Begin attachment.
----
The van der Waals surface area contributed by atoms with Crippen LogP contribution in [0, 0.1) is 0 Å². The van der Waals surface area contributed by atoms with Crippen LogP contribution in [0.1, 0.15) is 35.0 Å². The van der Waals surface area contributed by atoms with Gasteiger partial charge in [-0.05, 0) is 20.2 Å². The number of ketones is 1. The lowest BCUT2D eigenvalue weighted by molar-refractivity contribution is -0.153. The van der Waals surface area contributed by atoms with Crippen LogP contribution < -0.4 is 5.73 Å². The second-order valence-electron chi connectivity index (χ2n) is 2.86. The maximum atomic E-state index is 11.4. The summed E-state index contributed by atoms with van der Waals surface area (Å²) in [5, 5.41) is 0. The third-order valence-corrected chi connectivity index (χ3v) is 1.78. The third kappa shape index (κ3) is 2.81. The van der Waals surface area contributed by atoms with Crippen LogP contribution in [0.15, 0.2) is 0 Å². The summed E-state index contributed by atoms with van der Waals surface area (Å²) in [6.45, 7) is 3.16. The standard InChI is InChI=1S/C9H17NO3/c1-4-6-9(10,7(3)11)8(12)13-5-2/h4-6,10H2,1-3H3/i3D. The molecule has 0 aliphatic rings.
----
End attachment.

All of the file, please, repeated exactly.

The van der Waals surface area contributed by atoms with Crippen LogP contribution in [0, 0.1) is 0 Å². The van der Waals surface area contributed by atoms with Crippen LogP contribution in [0.1, 0.15) is 35.0 Å². The van der Waals surface area contributed by atoms with Gasteiger partial charge in [-0.05, 0) is 20.2 Å². The number of ketones is 1. The lowest BCUT2D eigenvalue weighted by molar-refractivity contribution is -0.153. The van der Waals surface area contributed by atoms with Crippen LogP contribution < -0.4 is 5.73 Å². The second-order valence-electron chi connectivity index (χ2n) is 2.86. The maximum atomic E-state index is 11.4. The summed E-state index contributed by atoms with van der Waals surface area (Å²) in [5, 5.41) is 0. The third-order valence-corrected chi connectivity index (χ3v) is 1.78. The third kappa shape index (κ3) is 2.81. The van der Waals surface area contributed by atoms with Crippen LogP contribution in [0.15, 0.2) is 0 Å². The summed E-state index contributed by atoms with van der Waals surface area (Å²) in [6.45, 7) is 3.16. The standard InChI is InChI=1S/C9H17NO3/c1-4-6-9(10,7(3)11)8(12)13-5-2/h4-6,10H2,1-3H3/i3D. The molecule has 0 aliphatic rings.